Charles Booker, Kentucky Democrat, wears noose in ad highlighting U.S. history of lynching

In a new campaign ad against Sen. Rand Paul, R-Ky., Democratic candidate Charles Booker is seen wearing a noose as he criticizes Paul for blocking a bill to make lynching a federal hate crime.

"The pain of our past persists to this day," Booker says in the ad, which opens with a content warning for "strong imagery."

"In Kentucky, like many states throughout the South, lynching was a tool of terror. It was used to kill hopes for freedom. It was used to kill my ancestors," the former state lawmaker goes on, appearing in a suit jacket, button-down shirt and tie, holding a noose around his neck.

"Now, in a historic victory for our commonwealth, I have become the first Black Kentuckian to receive the Democratic nomination for U.S. Senate."

"My opponent?" he says as an image of Paul appears. "The very person who compared expanded health care to slavery. The person who said he would have opposed the Civil Rights Act. The person who single-handedly blocked an anti-lynching act from being federal law."

"The choice couldn't be clearer," Booker says. "Do we move forward together or do we let politicians like Rand Paul forever hold us back and drive us apart?"

As he removes the noose, he concludes: "In November, we will choose healing. We will choose Kentucky."

In March, President Joe Biden signed the Emmett Till Anti-Lynching Act into law after the Senate voted unanimously to pass it.

It is named after a Black teenager whose brutal murder in Mississippi in 1955 became a crucial moment in the civil rights movement. Till's mother insisted on an open casket to show the world what had been done to her son.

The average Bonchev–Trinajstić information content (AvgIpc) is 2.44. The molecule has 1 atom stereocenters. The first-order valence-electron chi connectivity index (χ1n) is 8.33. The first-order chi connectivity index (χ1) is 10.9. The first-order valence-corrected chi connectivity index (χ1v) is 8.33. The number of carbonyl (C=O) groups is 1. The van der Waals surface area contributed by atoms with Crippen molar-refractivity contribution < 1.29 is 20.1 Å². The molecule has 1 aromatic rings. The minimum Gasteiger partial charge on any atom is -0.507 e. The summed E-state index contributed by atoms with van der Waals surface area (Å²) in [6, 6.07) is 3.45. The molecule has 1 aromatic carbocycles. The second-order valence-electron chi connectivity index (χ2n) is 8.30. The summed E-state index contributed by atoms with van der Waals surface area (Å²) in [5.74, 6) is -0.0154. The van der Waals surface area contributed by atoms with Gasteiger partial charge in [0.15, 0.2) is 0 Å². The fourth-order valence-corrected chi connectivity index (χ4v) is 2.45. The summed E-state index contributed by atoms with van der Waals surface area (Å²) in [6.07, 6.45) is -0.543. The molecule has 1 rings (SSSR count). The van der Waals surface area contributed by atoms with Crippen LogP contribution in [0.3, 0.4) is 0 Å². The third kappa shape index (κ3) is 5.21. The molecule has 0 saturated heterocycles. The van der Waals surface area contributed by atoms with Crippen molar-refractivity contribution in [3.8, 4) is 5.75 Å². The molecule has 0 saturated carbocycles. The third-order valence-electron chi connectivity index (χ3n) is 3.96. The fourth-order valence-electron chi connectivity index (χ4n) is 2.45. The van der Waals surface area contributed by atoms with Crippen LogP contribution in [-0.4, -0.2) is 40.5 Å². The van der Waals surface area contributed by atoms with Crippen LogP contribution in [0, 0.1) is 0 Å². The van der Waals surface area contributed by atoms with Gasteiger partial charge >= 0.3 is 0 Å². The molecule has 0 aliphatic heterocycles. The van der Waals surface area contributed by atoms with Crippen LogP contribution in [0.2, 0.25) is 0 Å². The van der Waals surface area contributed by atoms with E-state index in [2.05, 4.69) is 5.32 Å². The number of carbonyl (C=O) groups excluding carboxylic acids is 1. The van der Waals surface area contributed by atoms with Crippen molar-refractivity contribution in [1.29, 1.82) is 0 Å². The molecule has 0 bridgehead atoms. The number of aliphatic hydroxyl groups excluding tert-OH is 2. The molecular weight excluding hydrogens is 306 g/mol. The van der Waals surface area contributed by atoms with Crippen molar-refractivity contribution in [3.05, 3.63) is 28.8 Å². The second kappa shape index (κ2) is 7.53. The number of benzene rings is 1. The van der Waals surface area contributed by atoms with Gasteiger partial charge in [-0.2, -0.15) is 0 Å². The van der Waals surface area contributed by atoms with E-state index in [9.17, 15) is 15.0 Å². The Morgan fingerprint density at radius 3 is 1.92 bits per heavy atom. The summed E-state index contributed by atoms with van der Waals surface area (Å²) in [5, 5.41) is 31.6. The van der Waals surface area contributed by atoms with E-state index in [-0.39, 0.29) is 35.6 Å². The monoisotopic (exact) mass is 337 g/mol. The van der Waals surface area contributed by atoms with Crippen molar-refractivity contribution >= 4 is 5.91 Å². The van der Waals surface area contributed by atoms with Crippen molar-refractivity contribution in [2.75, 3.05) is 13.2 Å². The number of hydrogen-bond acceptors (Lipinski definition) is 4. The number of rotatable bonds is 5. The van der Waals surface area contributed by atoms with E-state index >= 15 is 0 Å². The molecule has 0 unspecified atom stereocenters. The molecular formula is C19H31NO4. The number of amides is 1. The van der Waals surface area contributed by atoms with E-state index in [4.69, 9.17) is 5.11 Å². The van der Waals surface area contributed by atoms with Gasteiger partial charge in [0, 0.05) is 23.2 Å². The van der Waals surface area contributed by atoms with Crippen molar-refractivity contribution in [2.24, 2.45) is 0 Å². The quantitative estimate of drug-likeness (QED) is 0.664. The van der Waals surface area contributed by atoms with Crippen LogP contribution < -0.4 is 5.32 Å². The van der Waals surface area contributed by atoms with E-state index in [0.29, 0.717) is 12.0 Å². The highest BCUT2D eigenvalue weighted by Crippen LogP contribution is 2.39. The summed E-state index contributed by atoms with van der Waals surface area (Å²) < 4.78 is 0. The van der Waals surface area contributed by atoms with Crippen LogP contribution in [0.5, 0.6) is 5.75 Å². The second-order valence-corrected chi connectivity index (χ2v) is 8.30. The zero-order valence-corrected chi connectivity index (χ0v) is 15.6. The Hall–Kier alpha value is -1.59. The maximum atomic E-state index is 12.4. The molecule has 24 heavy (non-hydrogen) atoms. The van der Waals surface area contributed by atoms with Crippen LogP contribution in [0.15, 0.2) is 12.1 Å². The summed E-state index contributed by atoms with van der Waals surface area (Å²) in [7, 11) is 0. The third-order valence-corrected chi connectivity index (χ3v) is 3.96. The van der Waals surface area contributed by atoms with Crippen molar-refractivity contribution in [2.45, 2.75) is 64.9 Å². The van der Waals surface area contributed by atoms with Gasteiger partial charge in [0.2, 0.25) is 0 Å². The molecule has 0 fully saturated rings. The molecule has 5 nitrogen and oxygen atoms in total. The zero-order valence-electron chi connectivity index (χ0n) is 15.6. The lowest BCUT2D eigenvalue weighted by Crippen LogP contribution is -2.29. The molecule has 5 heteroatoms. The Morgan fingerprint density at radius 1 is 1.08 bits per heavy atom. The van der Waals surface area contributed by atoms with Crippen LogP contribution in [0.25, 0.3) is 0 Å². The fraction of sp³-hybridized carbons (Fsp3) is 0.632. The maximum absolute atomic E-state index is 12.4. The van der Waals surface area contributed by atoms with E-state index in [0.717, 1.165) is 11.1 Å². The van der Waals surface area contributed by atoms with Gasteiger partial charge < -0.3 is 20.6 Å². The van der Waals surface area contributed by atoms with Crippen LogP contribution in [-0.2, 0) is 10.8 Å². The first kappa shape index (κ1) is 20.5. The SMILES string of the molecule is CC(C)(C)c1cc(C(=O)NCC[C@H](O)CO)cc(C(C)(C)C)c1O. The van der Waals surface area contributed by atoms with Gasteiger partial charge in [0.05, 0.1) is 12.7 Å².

Paul opposed a previous version of the bill in 2020 because he said he believed the legislation was drafted too broadly and could define minor assaults as lynching. He went on to co-sponsor the bipartisan version that was introduced by Sens. Cory Booker, D-N.J., and Tim Scott, R-S.C., which is now law.

During a 2011 Senate hearing in which Paul, a physician, opposed the expansion of health care under then-President Barack Obama, he compared the "right to health care" to slavery.

"With regard to the idea whether or not you have a right to health care, you have to realize what that implies," Paul said at the time. "I am a physician, that means you have a right to come to my house and conscript me. It means you believe in slavery. It means that you are going to enslave not only me but the janitor at my hospital, the person who cleans my office, the assistants who work in my office, the nurses. … You are basically saying you believe in slavery."

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